Halliwell and Allen (1987) review the atmospheric circulation along the entire U.S. West Coast for the period of 1981–82 while Dorman and Winant (1995) statistically analyze wind signals for the period of 1981–90. Each winter passing cyclones and anticyclones cause coastal winds that vary with time. In contrast, during the spring and summer seasons an almost stationary high pressure system over the subtropical Pacific and a low pressure system over the southwestern deserts of the United States cause strong and persistent southward winds along the coasts of California. The transition from the winter to the spring/summer regime generally occurs within a few days in March or April (Strub et al. 1987). The largest wind velocities occur at the height of a temperature inversion that caps the cool and moist air of a well-mixed marine layer from hot and dry air of the upper atmosphere (Beardsley et al. 1987). The thickness of the marine layer decreases from about 2000 m near Hawaii to less than 200 m off California and appears to be in thermal wind balance (Beardsley et al. 1987). Northward propagating ageostrophic events such as Kelvin waves and nonlinear gravity currents, however, occasionally disrupt the steady southward flow (Dorman 1987; Hermann et al. 1990; Mass and Albright 1987).

Topographic features such as capes and headlands perturb and sometimes accelerate the flow to the point where it becomes supercritical (Winant et al. 1988). No perturbations can then propagate upstream and their kinetic energy is often trapped near such regions. The wind field along the coast near Point Conception has been analyzed by Caldwell et al. (1986) with time series data. They emphasize temporal variability, but nevertheless find a wind field that varies along the coast. Their data, however, are inadequate to study the effect of the local wind stress curl since most of their wind stations are on land. The data thus do not resolve the wind field over the ocean where most of the spatial variability occurs. In a different study, Eddington et al. (1992) model the winds near Point Conception with a layer model that features an active lower marine layer and a stagnant atmosphere above. Their process study successfully reproduces both a wind maximum south of Point Conception and the large horizontal wind shears across the western entrance of the Santa Barbara Channel. Similar observational and theoretical studies are reported for the CODE region off Northern California by Enriquez and Friehe (1995) and Samelson (1992).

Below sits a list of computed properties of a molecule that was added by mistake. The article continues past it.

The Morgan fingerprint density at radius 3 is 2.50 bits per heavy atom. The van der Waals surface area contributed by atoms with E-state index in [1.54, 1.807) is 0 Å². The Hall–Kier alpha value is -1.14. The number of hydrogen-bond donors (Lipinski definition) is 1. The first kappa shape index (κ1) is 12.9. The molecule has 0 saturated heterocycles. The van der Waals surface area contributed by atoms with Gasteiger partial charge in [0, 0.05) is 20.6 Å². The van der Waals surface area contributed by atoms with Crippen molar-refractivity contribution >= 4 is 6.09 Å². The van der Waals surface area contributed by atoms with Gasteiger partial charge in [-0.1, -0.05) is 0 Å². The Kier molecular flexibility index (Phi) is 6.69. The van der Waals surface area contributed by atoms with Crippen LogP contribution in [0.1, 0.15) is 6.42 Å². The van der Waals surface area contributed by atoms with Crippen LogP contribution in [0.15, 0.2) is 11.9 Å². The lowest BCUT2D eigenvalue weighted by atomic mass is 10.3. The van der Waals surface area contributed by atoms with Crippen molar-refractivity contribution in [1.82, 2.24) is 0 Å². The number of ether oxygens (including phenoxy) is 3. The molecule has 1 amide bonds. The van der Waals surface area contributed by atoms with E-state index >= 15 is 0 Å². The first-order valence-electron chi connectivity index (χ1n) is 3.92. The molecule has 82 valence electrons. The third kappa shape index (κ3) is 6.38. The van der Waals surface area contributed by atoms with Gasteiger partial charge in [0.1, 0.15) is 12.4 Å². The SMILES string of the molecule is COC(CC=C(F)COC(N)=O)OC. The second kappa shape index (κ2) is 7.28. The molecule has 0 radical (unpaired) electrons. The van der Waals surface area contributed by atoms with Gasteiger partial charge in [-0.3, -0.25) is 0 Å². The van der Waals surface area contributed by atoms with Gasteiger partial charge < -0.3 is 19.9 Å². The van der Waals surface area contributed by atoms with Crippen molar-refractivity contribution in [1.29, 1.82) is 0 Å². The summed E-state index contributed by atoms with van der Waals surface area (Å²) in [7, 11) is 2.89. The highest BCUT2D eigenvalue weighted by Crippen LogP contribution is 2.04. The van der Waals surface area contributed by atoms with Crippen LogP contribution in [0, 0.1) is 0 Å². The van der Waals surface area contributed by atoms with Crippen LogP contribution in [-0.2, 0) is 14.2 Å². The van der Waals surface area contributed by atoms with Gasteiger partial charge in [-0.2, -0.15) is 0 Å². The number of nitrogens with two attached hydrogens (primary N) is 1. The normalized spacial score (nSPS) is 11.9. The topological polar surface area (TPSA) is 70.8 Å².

Here I investigate the spatially variable wind field at the western entrance of the Santa Barbara Channel near Point Conception. More specifically, I will discuss circumstantial evidence to present the hypothesis that the wind stress curl near Point Conception contributes to the oceanic circulation in the western Santa Barbara Channel. This study statistically analyzes wind data from aircraft overflights in the spring of 1983, demonstrates a strong correlation between wind and wind stress curl, shows that atmospheric conditions in the spring of 1983 are similar to those in 1984, and, finally, interprets oceanic conditions in the spring of 1984 with the wind patterns of 1983 in mind. The wind stress curl near Point Conception will emerge as one of several potentially important forcing mechanisms for the circulation in the western Santa Barbara Channel.

2. Data sources and study area